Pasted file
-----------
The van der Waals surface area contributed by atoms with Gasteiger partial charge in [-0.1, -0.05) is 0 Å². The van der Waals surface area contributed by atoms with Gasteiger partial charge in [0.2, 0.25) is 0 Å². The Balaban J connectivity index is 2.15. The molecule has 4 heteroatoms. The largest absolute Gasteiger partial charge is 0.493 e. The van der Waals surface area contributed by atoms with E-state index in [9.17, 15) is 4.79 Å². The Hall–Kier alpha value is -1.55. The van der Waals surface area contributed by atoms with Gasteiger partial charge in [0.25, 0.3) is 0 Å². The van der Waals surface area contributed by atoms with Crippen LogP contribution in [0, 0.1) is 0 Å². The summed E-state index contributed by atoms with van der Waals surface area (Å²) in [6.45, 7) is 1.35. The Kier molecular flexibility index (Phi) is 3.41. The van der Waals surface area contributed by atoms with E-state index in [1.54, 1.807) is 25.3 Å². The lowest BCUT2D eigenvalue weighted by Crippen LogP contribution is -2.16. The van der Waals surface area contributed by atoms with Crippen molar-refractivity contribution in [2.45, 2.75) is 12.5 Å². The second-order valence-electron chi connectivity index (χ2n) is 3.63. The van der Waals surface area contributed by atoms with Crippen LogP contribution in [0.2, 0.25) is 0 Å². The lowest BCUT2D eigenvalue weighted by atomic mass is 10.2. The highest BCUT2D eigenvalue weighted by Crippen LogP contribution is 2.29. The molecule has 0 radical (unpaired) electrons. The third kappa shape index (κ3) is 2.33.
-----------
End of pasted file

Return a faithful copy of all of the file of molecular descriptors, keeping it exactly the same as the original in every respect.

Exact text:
The van der Waals surface area contributed by atoms with Gasteiger partial charge in [-0.1, -0.05) is 0 Å². The van der Waals surface area contributed by atoms with Gasteiger partial charge in [0.2, 0.25) is 0 Å². The Balaban J connectivity index is 2.15. The molecule has 4 heteroatoms. The largest absolute Gasteiger partial charge is 0.493 e. The van der Waals surface area contributed by atoms with E-state index in [9.17, 15) is 4.79 Å². The Hall–Kier alpha value is -1.55. The van der Waals surface area contributed by atoms with Gasteiger partial charge in [0.25, 0.3) is 0 Å². The van der Waals surface area contributed by atoms with Crippen LogP contribution in [0, 0.1) is 0 Å². The summed E-state index contributed by atoms with van der Waals surface area (Å²) in [6.45, 7) is 1.35. The Kier molecular flexibility index (Phi) is 3.41. The van der Waals surface area contributed by atoms with E-state index in [1.54, 1.807) is 25.3 Å². The lowest BCUT2D eigenvalue weighted by Crippen LogP contribution is -2.16. The van der Waals surface area contributed by atoms with Crippen molar-refractivity contribution in [2.45, 2.75) is 12.5 Å². The second-order valence-electron chi connectivity index (χ2n) is 3.63. The van der Waals surface area contributed by atoms with Crippen LogP contribution in [0.2, 0.25) is 0 Å². The lowest BCUT2D eigenvalue weighted by atomic mass is 10.2. The highest BCUT2D eigenvalue weighted by Crippen LogP contribution is 2.29. The molecule has 0 radical (unpaired) electrons. The third kappa shape index (κ3) is 2.33.